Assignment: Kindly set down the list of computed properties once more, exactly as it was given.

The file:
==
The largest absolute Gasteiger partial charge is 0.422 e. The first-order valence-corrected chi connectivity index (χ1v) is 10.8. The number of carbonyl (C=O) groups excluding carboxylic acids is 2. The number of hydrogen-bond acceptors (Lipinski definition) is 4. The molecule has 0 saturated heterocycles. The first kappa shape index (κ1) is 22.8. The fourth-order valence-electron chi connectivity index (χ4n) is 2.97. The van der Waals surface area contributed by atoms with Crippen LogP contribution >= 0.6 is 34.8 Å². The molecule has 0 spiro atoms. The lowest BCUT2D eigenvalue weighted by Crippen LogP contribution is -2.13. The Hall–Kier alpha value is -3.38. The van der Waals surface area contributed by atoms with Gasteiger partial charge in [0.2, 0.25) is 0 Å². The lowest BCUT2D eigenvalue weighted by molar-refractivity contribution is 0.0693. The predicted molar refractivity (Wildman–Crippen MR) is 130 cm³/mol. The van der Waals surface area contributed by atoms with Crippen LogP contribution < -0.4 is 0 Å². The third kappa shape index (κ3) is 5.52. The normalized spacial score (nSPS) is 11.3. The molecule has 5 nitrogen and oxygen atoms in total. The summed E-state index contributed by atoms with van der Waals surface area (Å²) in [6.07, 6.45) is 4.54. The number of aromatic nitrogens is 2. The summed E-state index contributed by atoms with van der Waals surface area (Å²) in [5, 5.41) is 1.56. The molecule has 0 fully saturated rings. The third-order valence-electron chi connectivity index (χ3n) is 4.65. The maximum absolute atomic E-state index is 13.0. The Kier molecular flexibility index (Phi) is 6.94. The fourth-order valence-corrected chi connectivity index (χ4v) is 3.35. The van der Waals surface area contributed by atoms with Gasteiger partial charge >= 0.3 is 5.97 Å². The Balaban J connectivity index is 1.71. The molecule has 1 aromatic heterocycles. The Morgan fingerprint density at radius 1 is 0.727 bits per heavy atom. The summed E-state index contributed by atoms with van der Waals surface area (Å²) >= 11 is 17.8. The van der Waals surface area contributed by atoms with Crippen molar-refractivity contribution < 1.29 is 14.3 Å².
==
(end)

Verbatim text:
The largest absolute Gasteiger partial charge is 0.422 e. The first-order valence-corrected chi connectivity index (χ1v) is 10.8. The number of carbonyl (C=O) groups excluding carboxylic acids is 2. The number of hydrogen-bond acceptors (Lipinski definition) is 4. The molecule has 0 saturated heterocycles. The first kappa shape index (κ1) is 22.8. The fourth-order valence-electron chi connectivity index (χ4n) is 2.97. The van der Waals surface area contributed by atoms with Crippen LogP contribution >= 0.6 is 34.8 Å². The molecule has 0 spiro atoms. The lowest BCUT2D eigenvalue weighted by Crippen LogP contribution is -2.13. The Hall–Kier alpha value is -3.38. The van der Waals surface area contributed by atoms with Gasteiger partial charge in [0.2, 0.25) is 0 Å². The lowest BCUT2D eigenvalue weighted by molar-refractivity contribution is 0.0693. The predicted molar refractivity (Wildman–Crippen MR) is 130 cm³/mol. The van der Waals surface area contributed by atoms with Crippen LogP contribution < -0.4 is 0 Å². The third kappa shape index (κ3) is 5.52. The normalized spacial score (nSPS) is 11.3. The molecule has 5 nitrogen and oxygen atoms in total. The summed E-state index contributed by atoms with van der Waals surface area (Å²) in [6.07, 6.45) is 4.54. The number of aromatic nitrogens is 2. The summed E-state index contributed by atoms with van der Waals surface area (Å²) in [5, 5.41) is 1.56. The molecule has 0 fully saturated rings. The third-order valence-electron chi connectivity index (χ3n) is 4.65. The maximum absolute atomic E-state index is 13.0. The Kier molecular flexibility index (Phi) is 6.94. The fourth-order valence-corrected chi connectivity index (χ4v) is 3.35. The van der Waals surface area contributed by atoms with Gasteiger partial charge >= 0.3 is 5.97 Å². The Balaban J connectivity index is 1.71. The molecule has 1 aromatic heterocycles. The Morgan fingerprint density at radius 1 is 0.727 bits per heavy atom. The summed E-state index contributed by atoms with van der Waals surface area (Å²) >= 11 is 17.8. The van der Waals surface area contributed by atoms with Crippen molar-refractivity contribution < 1.29 is 14.3 Å².